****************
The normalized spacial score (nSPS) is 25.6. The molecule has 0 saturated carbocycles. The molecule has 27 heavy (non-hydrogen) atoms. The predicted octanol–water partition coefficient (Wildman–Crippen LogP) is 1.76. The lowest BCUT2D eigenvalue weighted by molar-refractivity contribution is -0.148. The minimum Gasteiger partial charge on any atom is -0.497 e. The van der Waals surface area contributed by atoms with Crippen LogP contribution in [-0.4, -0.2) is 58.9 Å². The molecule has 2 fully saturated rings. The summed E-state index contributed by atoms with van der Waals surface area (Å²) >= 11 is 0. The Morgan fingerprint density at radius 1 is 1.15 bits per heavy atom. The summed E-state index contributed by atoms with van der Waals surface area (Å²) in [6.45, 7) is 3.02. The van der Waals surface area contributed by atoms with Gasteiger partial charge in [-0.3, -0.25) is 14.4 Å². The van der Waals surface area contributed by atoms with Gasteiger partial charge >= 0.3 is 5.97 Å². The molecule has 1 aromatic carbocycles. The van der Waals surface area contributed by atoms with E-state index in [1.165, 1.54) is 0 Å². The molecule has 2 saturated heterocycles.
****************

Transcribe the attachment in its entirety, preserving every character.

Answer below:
The normalized spacial score (nSPS) is 25.6. The molecule has 0 saturated carbocycles. The molecule has 27 heavy (non-hydrogen) atoms. The predicted octanol–water partition coefficient (Wildman–Crippen LogP) is 1.76. The lowest BCUT2D eigenvalue weighted by molar-refractivity contribution is -0.148. The minimum Gasteiger partial charge on any atom is -0.497 e. The van der Waals surface area contributed by atoms with Crippen LogP contribution in [-0.4, -0.2) is 58.9 Å². The molecule has 2 fully saturated rings. The summed E-state index contributed by atoms with van der Waals surface area (Å²) >= 11 is 0. The Morgan fingerprint density at radius 1 is 1.15 bits per heavy atom. The summed E-state index contributed by atoms with van der Waals surface area (Å²) in [6.45, 7) is 3.02. The van der Waals surface area contributed by atoms with Gasteiger partial charge in [-0.3, -0.25) is 14.4 Å². The van der Waals surface area contributed by atoms with Gasteiger partial charge >= 0.3 is 5.97 Å². The molecule has 1 aromatic carbocycles. The van der Waals surface area contributed by atoms with E-state index in [1.165, 1.54) is 0 Å². The molecule has 2 saturated heterocycles.